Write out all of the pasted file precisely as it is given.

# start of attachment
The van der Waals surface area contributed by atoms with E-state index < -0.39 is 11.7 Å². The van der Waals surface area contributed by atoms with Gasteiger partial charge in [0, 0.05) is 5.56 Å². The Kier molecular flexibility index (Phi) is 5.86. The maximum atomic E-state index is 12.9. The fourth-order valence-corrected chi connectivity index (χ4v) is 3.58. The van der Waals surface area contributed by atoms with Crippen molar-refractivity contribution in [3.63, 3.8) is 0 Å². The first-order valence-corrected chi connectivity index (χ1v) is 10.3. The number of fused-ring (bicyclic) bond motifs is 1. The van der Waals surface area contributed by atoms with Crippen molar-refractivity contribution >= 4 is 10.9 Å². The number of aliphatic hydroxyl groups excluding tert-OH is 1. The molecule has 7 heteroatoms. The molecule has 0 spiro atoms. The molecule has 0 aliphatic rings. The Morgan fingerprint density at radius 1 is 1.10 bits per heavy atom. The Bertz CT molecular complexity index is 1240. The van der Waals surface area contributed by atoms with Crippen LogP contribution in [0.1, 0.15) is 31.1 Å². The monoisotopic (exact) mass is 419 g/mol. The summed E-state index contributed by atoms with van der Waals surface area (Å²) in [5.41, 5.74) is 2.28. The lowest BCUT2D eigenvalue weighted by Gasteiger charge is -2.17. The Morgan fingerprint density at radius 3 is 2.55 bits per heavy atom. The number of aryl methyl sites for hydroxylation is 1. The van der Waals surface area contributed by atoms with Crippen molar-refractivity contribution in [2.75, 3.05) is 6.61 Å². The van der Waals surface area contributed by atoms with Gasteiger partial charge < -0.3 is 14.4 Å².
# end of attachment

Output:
The van der Waals surface area contributed by atoms with E-state index < -0.39 is 11.7 Å². The van der Waals surface area contributed by atoms with Gasteiger partial charge in [0, 0.05) is 5.56 Å². The Kier molecular flexibility index (Phi) is 5.86. The maximum atomic E-state index is 12.9. The fourth-order valence-corrected chi connectivity index (χ4v) is 3.58. The van der Waals surface area contributed by atoms with Crippen molar-refractivity contribution in [3.63, 3.8) is 0 Å². The first-order valence-corrected chi connectivity index (χ1v) is 10.3. The number of fused-ring (bicyclic) bond motifs is 1. The van der Waals surface area contributed by atoms with Crippen molar-refractivity contribution >= 4 is 10.9 Å². The number of aliphatic hydroxyl groups excluding tert-OH is 1. The molecule has 7 heteroatoms. The molecule has 0 spiro atoms. The molecule has 0 aliphatic rings. The Morgan fingerprint density at radius 1 is 1.10 bits per heavy atom. The Bertz CT molecular complexity index is 1240. The van der Waals surface area contributed by atoms with Crippen LogP contribution in [0.1, 0.15) is 31.1 Å². The monoisotopic (exact) mass is 419 g/mol. The summed E-state index contributed by atoms with van der Waals surface area (Å²) in [5.41, 5.74) is 2.28. The lowest BCUT2D eigenvalue weighted by Gasteiger charge is -2.17. The Morgan fingerprint density at radius 3 is 2.55 bits per heavy atom. The number of aryl methyl sites for hydroxylation is 1. The van der Waals surface area contributed by atoms with Crippen molar-refractivity contribution in [2.75, 3.05) is 6.61 Å². The van der Waals surface area contributed by atoms with Gasteiger partial charge < -0.3 is 14.4 Å².